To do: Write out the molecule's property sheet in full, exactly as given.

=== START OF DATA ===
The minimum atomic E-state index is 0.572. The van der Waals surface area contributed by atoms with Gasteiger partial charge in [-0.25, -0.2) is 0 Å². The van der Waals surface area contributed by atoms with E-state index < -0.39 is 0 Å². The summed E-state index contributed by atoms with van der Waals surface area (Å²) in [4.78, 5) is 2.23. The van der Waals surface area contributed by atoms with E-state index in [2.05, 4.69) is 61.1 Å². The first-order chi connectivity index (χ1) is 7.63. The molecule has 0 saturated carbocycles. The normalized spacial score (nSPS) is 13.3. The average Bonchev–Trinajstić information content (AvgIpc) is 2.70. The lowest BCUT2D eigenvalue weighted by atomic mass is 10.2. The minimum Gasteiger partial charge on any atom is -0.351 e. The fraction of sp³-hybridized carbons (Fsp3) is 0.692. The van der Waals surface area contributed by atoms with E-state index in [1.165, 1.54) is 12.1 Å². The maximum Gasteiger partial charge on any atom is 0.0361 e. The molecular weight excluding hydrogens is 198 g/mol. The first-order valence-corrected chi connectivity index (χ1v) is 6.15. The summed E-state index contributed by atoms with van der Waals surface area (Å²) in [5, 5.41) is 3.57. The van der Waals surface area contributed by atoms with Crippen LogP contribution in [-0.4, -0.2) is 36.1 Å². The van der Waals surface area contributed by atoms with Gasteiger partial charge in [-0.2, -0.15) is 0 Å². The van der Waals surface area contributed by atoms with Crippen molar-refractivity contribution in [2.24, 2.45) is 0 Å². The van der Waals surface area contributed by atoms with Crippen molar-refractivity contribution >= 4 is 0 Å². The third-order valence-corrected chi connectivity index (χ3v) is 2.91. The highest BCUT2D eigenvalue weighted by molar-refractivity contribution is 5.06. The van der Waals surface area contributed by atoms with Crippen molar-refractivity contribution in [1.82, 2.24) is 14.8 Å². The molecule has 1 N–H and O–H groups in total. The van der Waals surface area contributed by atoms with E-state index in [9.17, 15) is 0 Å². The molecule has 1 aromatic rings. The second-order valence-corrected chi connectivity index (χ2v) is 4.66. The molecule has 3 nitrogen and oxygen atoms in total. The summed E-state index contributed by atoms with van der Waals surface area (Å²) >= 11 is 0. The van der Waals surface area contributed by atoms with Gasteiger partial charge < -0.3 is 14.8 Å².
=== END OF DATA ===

The minimum atomic E-state index is 0.572. The van der Waals surface area contributed by atoms with Gasteiger partial charge in [-0.25, -0.2) is 0 Å². The van der Waals surface area contributed by atoms with E-state index < -0.39 is 0 Å². The summed E-state index contributed by atoms with van der Waals surface area (Å²) in [4.78, 5) is 2.23. The van der Waals surface area contributed by atoms with E-state index in [2.05, 4.69) is 61.1 Å². The first-order chi connectivity index (χ1) is 7.63. The molecule has 0 saturated carbocycles. The normalized spacial score (nSPS) is 13.3. The average Bonchev–Trinajstić information content (AvgIpc) is 2.70. The lowest BCUT2D eigenvalue weighted by atomic mass is 10.2. The minimum Gasteiger partial charge on any atom is -0.351 e. The fraction of sp³-hybridized carbons (Fsp3) is 0.692. The van der Waals surface area contributed by atoms with E-state index in [1.165, 1.54) is 12.1 Å². The maximum Gasteiger partial charge on any atom is 0.0361 e. The molecular weight excluding hydrogens is 198 g/mol. The first-order valence-corrected chi connectivity index (χ1v) is 6.15. The summed E-state index contributed by atoms with van der Waals surface area (Å²) in [5, 5.41) is 3.57. The van der Waals surface area contributed by atoms with Crippen LogP contribution in [-0.4, -0.2) is 36.1 Å². The van der Waals surface area contributed by atoms with Gasteiger partial charge in [-0.2, -0.15) is 0 Å². The van der Waals surface area contributed by atoms with Crippen molar-refractivity contribution in [2.24, 2.45) is 0 Å². The van der Waals surface area contributed by atoms with Crippen molar-refractivity contribution >= 4 is 0 Å². The third-order valence-corrected chi connectivity index (χ3v) is 2.91. The highest BCUT2D eigenvalue weighted by molar-refractivity contribution is 5.06. The van der Waals surface area contributed by atoms with Crippen molar-refractivity contribution in [1.82, 2.24) is 14.8 Å². The molecule has 1 N–H and O–H groups in total. The van der Waals surface area contributed by atoms with E-state index in [9.17, 15) is 0 Å². The molecule has 1 aromatic rings. The second-order valence-corrected chi connectivity index (χ2v) is 4.66. The molecule has 3 nitrogen and oxygen atoms in total. The summed E-state index contributed by atoms with van der Waals surface area (Å²) >= 11 is 0. The van der Waals surface area contributed by atoms with Gasteiger partial charge < -0.3 is 14.8 Å².